My guest on Hedge Fund Radio this week is the legendary hedge fund manager Bill Fleckenstein, president of Fleckenstein Capital, based in Seattle, Washington.
Bill graduated from the University of Washington with a major in Mathematics, and joined the prestigious Wall Street firm Kidder Peabody in 1979. In 1982 he launched his own firm, following in the footsteps of the great hedge fund pioneers like George Soros, Julian Robertson, and Michael Steinhart.
He became a highly controversial figure during the nineties by warning of the dangers of the dotcom bubble. Bill stuck to his convictions and cashed in big time in the collapse that followed, riding some of his short positions down to zero.
Fleck, as he is known to his friends, was a vociferous critic of the Fed’s easy money policies during the 2000’s. He published a bestselling book, Greenspan’s Bubble: The Age of Ignorance at the Federal Reserve in January of 2008.
Fleck ran a short only hedge fund which he closed within days of the March 2009 bottom in the stock market, and returned the capital to his ecstatic investors. Since then he has been predominantly long investments that are beneficiaries of the relentless running of the printing presses in Washington, such as gold and the Canadian dollar. He still keeps in his office a six foot high stuffed black bear, wearing a blue “Dow 10,000” baseball hat, given him by a client. Note to readers: Bill doesn’t play in the ETF space, but I have included the relevant stock symbols for the convenience of individual investors.
Bill is sitting a major position in gold (NYSEARCA:GLD) these days, both in the physical and through the major miners, Newmont Mining (NYSE:NEM), Agnico Eagle (NYSE:AEM), and Goldcorp (NYSE:GG). Despite a fourfold return over the last decade, the barbarous relic is still hated by many professional money managers, which means it still has much further to rise. Falling confidence in “colored paper” (dollars) will just add fuel to the flames. Fleck is matching investments in the yellow metal with serious positions in silver and its miners. His target is nothing more specific than “UP”.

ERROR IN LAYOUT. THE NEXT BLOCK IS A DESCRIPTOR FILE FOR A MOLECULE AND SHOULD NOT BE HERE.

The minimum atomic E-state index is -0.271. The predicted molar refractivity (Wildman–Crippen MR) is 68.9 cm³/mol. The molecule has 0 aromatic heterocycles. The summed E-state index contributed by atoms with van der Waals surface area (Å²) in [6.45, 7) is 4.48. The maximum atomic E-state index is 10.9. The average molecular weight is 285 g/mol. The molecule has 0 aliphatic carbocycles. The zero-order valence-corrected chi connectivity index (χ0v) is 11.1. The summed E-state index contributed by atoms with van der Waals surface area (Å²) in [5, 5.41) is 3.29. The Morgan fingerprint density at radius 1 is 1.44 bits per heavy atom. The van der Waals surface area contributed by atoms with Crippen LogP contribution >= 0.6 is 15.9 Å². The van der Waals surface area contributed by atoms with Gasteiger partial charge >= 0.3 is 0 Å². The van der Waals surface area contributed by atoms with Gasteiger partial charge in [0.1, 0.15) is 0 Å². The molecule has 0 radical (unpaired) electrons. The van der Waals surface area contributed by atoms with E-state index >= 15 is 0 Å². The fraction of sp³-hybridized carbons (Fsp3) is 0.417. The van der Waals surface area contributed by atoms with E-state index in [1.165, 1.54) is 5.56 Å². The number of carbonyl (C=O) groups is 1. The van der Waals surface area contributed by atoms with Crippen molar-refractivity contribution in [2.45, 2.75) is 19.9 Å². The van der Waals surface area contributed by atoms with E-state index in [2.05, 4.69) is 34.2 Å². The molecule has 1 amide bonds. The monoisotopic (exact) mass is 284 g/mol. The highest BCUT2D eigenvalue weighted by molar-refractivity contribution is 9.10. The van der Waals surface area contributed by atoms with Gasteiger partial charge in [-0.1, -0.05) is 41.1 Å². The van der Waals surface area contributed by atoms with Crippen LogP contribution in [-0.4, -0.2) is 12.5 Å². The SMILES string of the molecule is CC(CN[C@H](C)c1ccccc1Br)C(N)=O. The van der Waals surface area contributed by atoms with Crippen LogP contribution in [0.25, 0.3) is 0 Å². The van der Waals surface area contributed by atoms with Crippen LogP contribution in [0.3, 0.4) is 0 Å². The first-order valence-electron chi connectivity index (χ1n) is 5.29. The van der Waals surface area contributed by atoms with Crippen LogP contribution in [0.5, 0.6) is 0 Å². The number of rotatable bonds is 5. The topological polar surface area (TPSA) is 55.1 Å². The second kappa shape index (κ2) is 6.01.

As much as Bill despises Treasury bonds (NYSEARCA:TBT), (NYSEARCA:TMV) at these nosebleed levels, he isn’t going short yet. He thinks we need to see a dollar crash first, and a recognition that we are in a stagflationary environment. Don’t waste time trying to call the top, because once the spike in interest rates starts, it will be “a big, big bear market,” that could go on for decades. The same currency/bond market tandem collapse logic may also apply to the yen and the JGB market. Rising commodity prices, like in copper (NASDAQ:CU), are an indication that some real inflation is on the way.
Stocks generally are headed for a big multiple compression, but until then, are stuck in a wide trading range. One of his few long picks is Microsoft (NASDAQ:MSFT) which has recovered from its disastrous Vista operating system launch, and is now hitting on all cylinders with a series of successful new product launches. MSFT is selling for only ten times earnings. Bill also likes Verizon (NYSE:VZ), which has been running on the prospect of a big network deal for Apple’s (NASDAQ:AAPL) Iphone. Fleck hates banks because they are still depending on a bogus accounting system, but won’t short them because the government keeps rescuing them with arbitrary safety nets.
Regarding China, Bill is not in the China bubble camp, and likes emerging markets generally, but isn’t a specific investor. The Western world ruined its banking systems during the bubble, while emerging markets didn’t. The consequence is that they are booming and we aren’t.
On the currency front, Fleckenstein likes the Canadian dollar (NYSEARCA:FXC), and admires the Singapore dollar and the Norwegian kroner from afar. He also has some cash in the Chinese Yuan (NYSEARCA:CYB) because he thinks it has to appreciate at some point, but doesn’t know how long it will take to pay off.
To listen to my interview in full with Bill Fleckenstein on Hedge Fund Radio, please click here. To buy Fleck’s excellent book on the insanity of the Fed’s easy money policies and their dire consequences, please click here.